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Re: Comments on HTML5 Image Description Extension (longdesc)

From: Joanmarie Diggs <jdiggs@igalia.com>
Date: Mon, 25 Aug 2014 12:38:26 -0400
Message-id: <53FB6682.6010601@igalia.com>
To: chaals@yandex-team.ru, "public-html-a11y@w3.org" <public-html-a11y@w3.org>
(Redirecting for Joanie as this is relevant to the ongoing longdesc objection. - James)


Hi Charles.

Thank you for your response. Of all the points you've made, there's one
in particular I'd like to address, namely:

On 08/25/2014 09:16 AM, chaals@yandex-team.ru wrote:

[...]

> 21.08.2014, 17:14, "Joanmarie Diggs" <jdiggs@igalia.com>:

[...]

>> Other additions:
>> 
>>    If the longdesc value is valid, user agents MUST make activation
>>    of the link possible via the platform's accessible action interface
>>    on platforms where such an interface is present.
>> 
>>    When the description is only part of the target document, user
>>    agents MUST provide a means to return to the image being described
>>    via the platform's accessibility API.
> 
> I think that is a useful suggestion for a future revision. I don't
> think it is essential - i.e. if it doesn't happen, I think people
> have managed to implement longdesc in such a way that it is still
> useful.

[...]

The reason I was able to implement support for longdesc is BECAUSE
Mozilla already does the first of the two above proposed additions,
namely to make activation of the link possible via AtkAction. Their
implementation via AtkAction is also what makes it possible for Orca,
and through Orca its users, to discover that a particular image has a
longdesc.

If Mozilla had instead taken the following proposed spec text literally:

  If the longdesc value is valid, User agents must expose the
  link to relevant APIs, especially accessibility-oriented APIs.

And for a given image with a longdesc simply exposed a string with the
URL via ATK, Mozilla arguably would have fulfilled the specification.
BUT Orca could do nothing with the URL, and Orca would not be able to
support longdesc beyond what is described on the test results [1] for
Firefox with the Mac, namely:

   Access to the description is poor. You can get the URL of the
   longdesc, then copy it and paste it into a tab

And I'd likely have to add further support in Orca to accomplish that
poor level of access (i.e. by providing a means for the user to copy and
paste the exposed-to-Orca URL). If that constitutes "still useful," fair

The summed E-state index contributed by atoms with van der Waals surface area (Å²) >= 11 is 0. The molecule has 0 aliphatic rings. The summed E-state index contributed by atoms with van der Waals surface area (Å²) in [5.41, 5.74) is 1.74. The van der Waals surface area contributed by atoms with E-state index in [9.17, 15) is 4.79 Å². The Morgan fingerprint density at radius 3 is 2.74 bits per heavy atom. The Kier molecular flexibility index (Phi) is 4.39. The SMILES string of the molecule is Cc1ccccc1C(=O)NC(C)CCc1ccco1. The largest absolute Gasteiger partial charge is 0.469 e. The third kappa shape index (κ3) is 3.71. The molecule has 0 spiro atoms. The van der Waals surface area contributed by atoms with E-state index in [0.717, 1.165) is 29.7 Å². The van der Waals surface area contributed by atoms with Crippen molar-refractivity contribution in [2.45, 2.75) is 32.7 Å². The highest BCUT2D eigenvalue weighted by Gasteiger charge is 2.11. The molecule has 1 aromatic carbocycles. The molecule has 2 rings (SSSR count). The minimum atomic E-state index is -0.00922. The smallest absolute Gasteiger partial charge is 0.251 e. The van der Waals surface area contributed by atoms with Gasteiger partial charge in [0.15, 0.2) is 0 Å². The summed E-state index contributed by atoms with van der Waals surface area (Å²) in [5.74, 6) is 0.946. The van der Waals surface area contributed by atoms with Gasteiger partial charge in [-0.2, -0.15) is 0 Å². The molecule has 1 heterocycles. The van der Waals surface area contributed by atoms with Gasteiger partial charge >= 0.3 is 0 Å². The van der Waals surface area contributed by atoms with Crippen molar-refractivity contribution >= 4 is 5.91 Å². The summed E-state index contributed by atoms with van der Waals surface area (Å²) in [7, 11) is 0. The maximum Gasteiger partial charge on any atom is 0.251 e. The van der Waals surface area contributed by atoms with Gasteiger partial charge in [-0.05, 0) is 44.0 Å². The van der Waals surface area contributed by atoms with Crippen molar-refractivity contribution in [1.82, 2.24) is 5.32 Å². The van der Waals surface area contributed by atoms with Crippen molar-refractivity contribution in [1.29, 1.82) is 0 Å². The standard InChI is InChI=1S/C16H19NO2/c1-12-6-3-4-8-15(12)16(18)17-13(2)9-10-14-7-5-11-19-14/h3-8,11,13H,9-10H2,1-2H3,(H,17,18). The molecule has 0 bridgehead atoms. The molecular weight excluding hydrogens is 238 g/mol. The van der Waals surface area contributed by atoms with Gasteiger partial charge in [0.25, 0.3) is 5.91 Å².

enough.

Having said that, perhaps I am being far too literal in my
interpretation of what "expose the link" means. If so, I apologize. And
if an appropriate response to a similarly-literal-minded user agent
developer is for me to tell them that "expose the link," in the case of
ATK/AT-SPI2, means "make activation of the link possible via AtkAction"
then it's all good. :)

Something which may be relevant to this discussion and to understanding
my concerns as a screen reader developer implementing support for
longdesc: Orca does not have a virtual buffer or any off-screen
(re)rendering of content. Orca does not go off and fetch content
(longdesc or otherwise) to present it to the user. Orca does not load
pages on behalf of the user. When you use Orca with Firefox, you are in
Firefox. Mind you, Orca does take over navigation (considerably so!) so
that you can browse, interact with forms and web apps, jump quickly
amongst elements of a given type, etc., etc. as you would expect to be
able to do in a screen reader. But that's simply alternative/enhanced
navigation within content which is already rendered by the native
application. Long way of saying: Something (other than Orca) needs to
display the longdesc in order for the description to be navigable (and
hence accessible) to Orca users. It is insufficient to simply "expose
the link to ... accessibility-oriented APIs" if "link" means "string
containing the URL where the description can be found."

I hope that clarifies things a bit.
--joanie

[1] http://w3c.github.io/test-results/html-longdesc/cr-report.html
Received on Monday, 25 August 2014 17:47:33 UTC

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